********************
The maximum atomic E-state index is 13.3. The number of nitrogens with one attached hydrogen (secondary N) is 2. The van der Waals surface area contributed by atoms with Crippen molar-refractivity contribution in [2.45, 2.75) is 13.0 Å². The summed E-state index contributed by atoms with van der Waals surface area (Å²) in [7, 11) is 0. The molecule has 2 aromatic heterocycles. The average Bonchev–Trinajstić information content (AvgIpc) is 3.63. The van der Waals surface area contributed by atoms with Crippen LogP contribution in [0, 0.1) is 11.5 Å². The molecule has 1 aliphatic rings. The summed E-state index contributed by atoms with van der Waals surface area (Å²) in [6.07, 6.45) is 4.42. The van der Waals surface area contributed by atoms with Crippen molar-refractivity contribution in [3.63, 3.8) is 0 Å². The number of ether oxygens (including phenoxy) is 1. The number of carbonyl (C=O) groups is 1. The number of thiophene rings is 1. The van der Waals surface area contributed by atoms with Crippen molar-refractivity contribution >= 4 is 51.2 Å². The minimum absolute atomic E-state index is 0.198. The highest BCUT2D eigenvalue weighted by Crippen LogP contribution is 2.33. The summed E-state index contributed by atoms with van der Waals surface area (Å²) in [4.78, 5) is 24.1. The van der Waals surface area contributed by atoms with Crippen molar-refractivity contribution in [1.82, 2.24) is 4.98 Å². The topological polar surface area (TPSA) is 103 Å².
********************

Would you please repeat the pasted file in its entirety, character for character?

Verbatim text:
The maximum atomic E-state index is 13.3. The number of nitrogens with one attached hydrogen (secondary N) is 2. The van der Waals surface area contributed by atoms with Crippen molar-refractivity contribution in [2.45, 2.75) is 13.0 Å². The summed E-state index contributed by atoms with van der Waals surface area (Å²) in [7, 11) is 0. The molecule has 2 aromatic heterocycles. The average Bonchev–Trinajstić information content (AvgIpc) is 3.63. The van der Waals surface area contributed by atoms with Crippen LogP contribution in [0, 0.1) is 11.5 Å². The molecule has 1 aliphatic rings. The summed E-state index contributed by atoms with van der Waals surface area (Å²) in [6.07, 6.45) is 4.42. The van der Waals surface area contributed by atoms with Crippen molar-refractivity contribution in [3.63, 3.8) is 0 Å². The number of ether oxygens (including phenoxy) is 1. The number of carbonyl (C=O) groups is 1. The number of thiophene rings is 1. The van der Waals surface area contributed by atoms with Crippen molar-refractivity contribution >= 4 is 51.2 Å². The minimum absolute atomic E-state index is 0.198. The highest BCUT2D eigenvalue weighted by Crippen LogP contribution is 2.33. The summed E-state index contributed by atoms with van der Waals surface area (Å²) in [4.78, 5) is 24.1. The van der Waals surface area contributed by atoms with Crippen molar-refractivity contribution in [1.82, 2.24) is 4.98 Å². The topological polar surface area (TPSA) is 103 Å².